Black and Queer Visual Culture: An Annotated Filmography and Reference Guide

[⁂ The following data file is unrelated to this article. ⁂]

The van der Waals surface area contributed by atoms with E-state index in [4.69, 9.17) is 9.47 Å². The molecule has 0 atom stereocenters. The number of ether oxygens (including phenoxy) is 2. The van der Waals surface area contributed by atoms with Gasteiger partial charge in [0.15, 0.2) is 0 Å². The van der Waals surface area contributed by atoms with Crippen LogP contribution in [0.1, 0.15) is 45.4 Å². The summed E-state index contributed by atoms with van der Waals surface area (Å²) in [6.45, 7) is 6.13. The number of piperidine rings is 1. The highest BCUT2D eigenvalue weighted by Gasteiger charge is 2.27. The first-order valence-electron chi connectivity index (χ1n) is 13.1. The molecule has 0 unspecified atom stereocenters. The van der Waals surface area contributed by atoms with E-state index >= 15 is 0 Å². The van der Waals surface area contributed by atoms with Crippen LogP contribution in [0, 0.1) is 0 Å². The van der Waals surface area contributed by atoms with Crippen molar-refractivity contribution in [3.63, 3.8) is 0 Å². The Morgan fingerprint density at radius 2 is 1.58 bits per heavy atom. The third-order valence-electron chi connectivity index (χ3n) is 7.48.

In the collection and preservation of queer Black film/ video, there are a number of issues relevant to archivists, film collectors, filmmakers, scholars, enthusiasts, and researchers, since the collection, identification, and preservation of Black gay film at this point in history is still extremely problematic. First, many in the professional field are unaware that Black lesbians and gay men have created a substantial body of work in film and video. Given the existence of Black gay men and women in film, the history of the production of Black queer images is not as recent as many may suppose, but it is a very recent historical phenomenon if one looks at Black gay men and women behind the camera. With the exception, perhaps, of Marlon Riggs, Julie Dash, or Isaac Julien, well-known film and video artists, many other practitioners remain unknown and invisible. Most archives at this point have made no effort to place special emphasis upon the preservation of Black lesbian and gay film/video. As a graduate assistant and then research associate at the Black Film Center/Archive (BFC/A) at Indiana University in Bloomington in the late 1980s and early 1990s, I found there simply was not a lot of film and video available made by and/or about Black lesbian/gay/bisexual men and women. That hasn’t changed much.